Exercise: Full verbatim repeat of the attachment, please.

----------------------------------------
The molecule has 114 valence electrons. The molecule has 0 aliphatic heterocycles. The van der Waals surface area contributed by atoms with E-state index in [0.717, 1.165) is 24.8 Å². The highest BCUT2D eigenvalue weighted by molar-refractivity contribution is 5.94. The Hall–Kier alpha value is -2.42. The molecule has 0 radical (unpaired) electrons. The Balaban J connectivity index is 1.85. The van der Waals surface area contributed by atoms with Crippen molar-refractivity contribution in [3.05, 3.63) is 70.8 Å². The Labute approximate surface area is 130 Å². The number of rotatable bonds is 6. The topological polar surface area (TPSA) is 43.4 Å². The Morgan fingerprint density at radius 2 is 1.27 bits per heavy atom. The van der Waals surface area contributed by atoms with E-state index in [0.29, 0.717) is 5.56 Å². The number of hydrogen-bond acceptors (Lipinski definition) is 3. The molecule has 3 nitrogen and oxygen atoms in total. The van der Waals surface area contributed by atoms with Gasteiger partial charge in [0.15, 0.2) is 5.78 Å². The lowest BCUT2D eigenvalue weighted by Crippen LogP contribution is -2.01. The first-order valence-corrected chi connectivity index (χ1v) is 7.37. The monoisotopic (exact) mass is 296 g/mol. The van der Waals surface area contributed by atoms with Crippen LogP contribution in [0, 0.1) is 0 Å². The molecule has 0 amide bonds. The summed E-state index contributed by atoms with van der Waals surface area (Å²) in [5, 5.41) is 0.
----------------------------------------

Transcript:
The molecule has 114 valence electrons. The molecule has 0 aliphatic heterocycles. The van der Waals surface area contributed by atoms with E-state index in [0.717, 1.165) is 24.8 Å². The highest BCUT2D eigenvalue weighted by molar-refractivity contribution is 5.94. The Hall–Kier alpha value is -2.42. The molecule has 0 radical (unpaired) electrons. The Balaban J connectivity index is 1.85. The van der Waals surface area contributed by atoms with Crippen molar-refractivity contribution in [3.05, 3.63) is 70.8 Å². The Labute approximate surface area is 130 Å². The number of rotatable bonds is 6. The topological polar surface area (TPSA) is 43.4 Å². The Morgan fingerprint density at radius 2 is 1.27 bits per heavy atom. The van der Waals surface area contributed by atoms with E-state index in [0.29, 0.717) is 5.56 Å². The number of hydrogen-bond acceptors (Lipinski definition) is 3. The molecule has 3 nitrogen and oxygen atoms in total. The van der Waals surface area contributed by atoms with Gasteiger partial charge in [0.15, 0.2) is 5.78 Å². The lowest BCUT2D eigenvalue weighted by Crippen LogP contribution is -2.01. The first-order valence-corrected chi connectivity index (χ1v) is 7.37. The monoisotopic (exact) mass is 296 g/mol. The van der Waals surface area contributed by atoms with Crippen LogP contribution in [0, 0.1) is 0 Å². The molecule has 0 amide bonds. The summed E-state index contributed by atoms with van der Waals surface area (Å²) in [5, 5.41) is 0.